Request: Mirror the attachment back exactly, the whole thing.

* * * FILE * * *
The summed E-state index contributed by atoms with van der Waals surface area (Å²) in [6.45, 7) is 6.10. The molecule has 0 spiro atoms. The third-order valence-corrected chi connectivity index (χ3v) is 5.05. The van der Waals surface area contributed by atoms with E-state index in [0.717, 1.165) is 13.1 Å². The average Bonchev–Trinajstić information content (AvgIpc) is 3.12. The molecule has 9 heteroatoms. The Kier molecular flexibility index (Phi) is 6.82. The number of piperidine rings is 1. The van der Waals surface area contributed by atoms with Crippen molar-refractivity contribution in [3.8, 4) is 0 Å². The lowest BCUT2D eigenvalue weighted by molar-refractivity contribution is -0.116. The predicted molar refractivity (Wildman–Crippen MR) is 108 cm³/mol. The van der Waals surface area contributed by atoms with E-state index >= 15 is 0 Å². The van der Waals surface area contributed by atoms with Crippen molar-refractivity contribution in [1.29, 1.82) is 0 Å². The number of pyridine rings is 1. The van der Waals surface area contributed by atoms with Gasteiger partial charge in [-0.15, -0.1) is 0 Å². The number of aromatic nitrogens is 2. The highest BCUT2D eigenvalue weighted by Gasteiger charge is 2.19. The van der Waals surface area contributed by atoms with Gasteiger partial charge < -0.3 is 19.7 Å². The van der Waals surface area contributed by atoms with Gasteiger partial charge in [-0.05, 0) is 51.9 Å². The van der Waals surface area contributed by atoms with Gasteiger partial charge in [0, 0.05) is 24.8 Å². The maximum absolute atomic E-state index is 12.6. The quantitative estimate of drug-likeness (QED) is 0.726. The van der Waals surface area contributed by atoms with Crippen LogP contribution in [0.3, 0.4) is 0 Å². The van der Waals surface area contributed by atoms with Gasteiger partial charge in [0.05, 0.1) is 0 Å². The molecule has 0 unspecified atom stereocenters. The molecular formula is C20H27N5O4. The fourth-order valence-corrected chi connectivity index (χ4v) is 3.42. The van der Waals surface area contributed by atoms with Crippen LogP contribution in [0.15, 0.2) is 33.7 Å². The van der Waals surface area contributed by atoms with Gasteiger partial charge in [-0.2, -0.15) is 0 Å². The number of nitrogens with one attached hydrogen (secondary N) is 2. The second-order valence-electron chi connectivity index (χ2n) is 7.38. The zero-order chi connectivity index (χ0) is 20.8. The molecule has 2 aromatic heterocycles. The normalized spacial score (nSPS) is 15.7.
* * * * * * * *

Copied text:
The summed E-state index contributed by atoms with van der Waals surface area (Å²) in [6.45, 7) is 6.10. The molecule has 0 spiro atoms. The third-order valence-corrected chi connectivity index (χ3v) is 5.05. The van der Waals surface area contributed by atoms with E-state index in [0.717, 1.165) is 13.1 Å². The average Bonchev–Trinajstić information content (AvgIpc) is 3.12. The molecule has 9 heteroatoms. The Kier molecular flexibility index (Phi) is 6.82. The number of piperidine rings is 1. The van der Waals surface area contributed by atoms with Crippen molar-refractivity contribution in [3.8, 4) is 0 Å². The lowest BCUT2D eigenvalue weighted by molar-refractivity contribution is -0.116. The predicted molar refractivity (Wildman–Crippen MR) is 108 cm³/mol. The van der Waals surface area contributed by atoms with E-state index >= 15 is 0 Å². The van der Waals surface area contributed by atoms with Crippen molar-refractivity contribution in [1.29, 1.82) is 0 Å². The number of pyridine rings is 1. The van der Waals surface area contributed by atoms with Gasteiger partial charge in [-0.15, -0.1) is 0 Å². The number of aromatic nitrogens is 2. The highest BCUT2D eigenvalue weighted by Gasteiger charge is 2.19. The van der Waals surface area contributed by atoms with Gasteiger partial charge < -0.3 is 19.7 Å². The van der Waals surface area contributed by atoms with Gasteiger partial charge in [-0.05, 0) is 51.9 Å². The van der Waals surface area contributed by atoms with Gasteiger partial charge in [0, 0.05) is 24.8 Å². The maximum absolute atomic E-state index is 12.6. The quantitative estimate of drug-likeness (QED) is 0.726. The van der Waals surface area contributed by atoms with Crippen LogP contribution in [0.3, 0.4) is 0 Å². The van der Waals surface area contributed by atoms with Gasteiger partial charge in [0.05, 0.1) is 0 Å². The molecule has 0 unspecified atom stereocenters. The molecular formula is C20H27N5O4. The fourth-order valence-corrected chi connectivity index (χ4v) is 3.42. The van der Waals surface area contributed by atoms with Crippen LogP contribution in [0.15, 0.2) is 33.7 Å². The van der Waals surface area contributed by atoms with Gasteiger partial charge in [-0.2, -0.15) is 0 Å². The number of nitrogens with one attached hydrogen (secondary N) is 2. The second-order valence-electron chi connectivity index (χ2n) is 7.38. The zero-order chi connectivity index (χ0) is 20.8. The molecule has 2 aromatic heterocycles. The normalized spacial score (nSPS) is 15.7.